“UNC Charlotte successfully administered the Reentry program for several years before an endowment was considered,” said Osher Foundation president Mary Bitterman. “That record, along with the abundant services that benefit nontraditional students, including the OASES program, prompted this gift.”
For each of the past four years, the foundation awarded OASES $50,000 grants for scholarships for reentry students. The foundation is providing a $50,000 award for scholarships for this academic year, too, in addition to the $1 million endowment that will fund future scholarships.
The Bernard Osher Foundation was founded in 1977, and it seeks to improve quality of life through support for higher education and the arts. Through post-secondary scholarship funding to colleges and universities across the nation, the foundation focuses special attention on reentry students.
# # #
Tuesday, July 10, 2012
Monday, July 2, 2012
By Paul Nowell
While many of their peers were sitting in air-conditioned classrooms during the first summer session, some UNC Charlotte students were literally getting their hands dirty while making some important discoveries about Mecklenburg County’s past.
Led by UNC Charlotte Anthropology Professor Janet Levy and Alan May, curator of anthropology at Gaston County’s Schiele Museum, the students battled ticks, poison ivy (and enjoyed spring sunshine and fresh air) as they unearthed artifacts from the site of the historic Holly Bend house, which was built between 1795 and 1800 in the northwest corner of the county.
(In the photo, Alan May confers with a UNC Charlotte during the springtime dig.)
The class began on May 21 and ended on June 14 and the students worked in the field from 9 a.m. to 1 p.m. Monday through Friday. The purpose was to conduct basic exploratory work to provide information for the planned development of the site, which was purchased for $6.6 million by the county.
The dig is the latest example of an ongoing collaboration dating back more than 25 years, between the university and the Gastonia museum. According to Levy, the project provides students with a hands-on experience in the field. In turn, the museum benefits by having the opportunity to collaborate with faculty experts on a local project.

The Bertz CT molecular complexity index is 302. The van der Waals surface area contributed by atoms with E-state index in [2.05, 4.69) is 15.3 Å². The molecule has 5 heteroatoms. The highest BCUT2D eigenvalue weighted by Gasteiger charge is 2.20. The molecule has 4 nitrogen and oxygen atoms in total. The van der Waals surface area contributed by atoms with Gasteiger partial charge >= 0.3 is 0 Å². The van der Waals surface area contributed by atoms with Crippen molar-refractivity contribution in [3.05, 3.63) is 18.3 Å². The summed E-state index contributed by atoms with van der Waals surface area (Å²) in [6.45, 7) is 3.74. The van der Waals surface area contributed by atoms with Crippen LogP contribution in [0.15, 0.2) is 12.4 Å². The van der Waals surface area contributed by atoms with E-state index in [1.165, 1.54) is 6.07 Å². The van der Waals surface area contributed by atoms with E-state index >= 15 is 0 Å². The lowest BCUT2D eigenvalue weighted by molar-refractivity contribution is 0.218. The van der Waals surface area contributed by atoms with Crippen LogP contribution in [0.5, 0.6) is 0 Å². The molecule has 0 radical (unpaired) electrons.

Listed on the National Register of Historic Places, the Holly Bend house was built by Robert Davidson, son of John Davidson of Revolutionary War fame. It was once center of a 2,800-acre plantation and is an example of Federal Neoclassicism style.
The county plans to restore the house in partnership with local preservation groups and eventually open it for public tours and events. For now, it provides an educational experience for students who are interested in the past.
The work is difficult and very meticulous. During one day’s work in early June, the students used shovels and trowels to search through 2-meter-square grids for fragments of pottery, bottles and other items. When something of interest was located, its precise location was documented.
While some students were busy digging, others were taking buckets of dirt and sifting the soil through a screen to pick out anything noteworthy. Some early discoveries included fragments of Pearl ware, which dates to the time of the construction of Holly Bend.
“Getting out in the field and breaking a sweat doing this sort of work is not that bad,” said Doug Sanders, 23, a senior applied anthropology major from Raleigh, wiping a bead of sweat from his brow. “I would absolutely enjoy it if I could turn this into my career.”
Read more about UNC Charlotte’s work with the Schiele Museum in the Q3 edition of UNC Charlotte magazine; it will be available in late August.
Paul Nowell is media relations manager in UNC Charlotte's Office of Public Relations.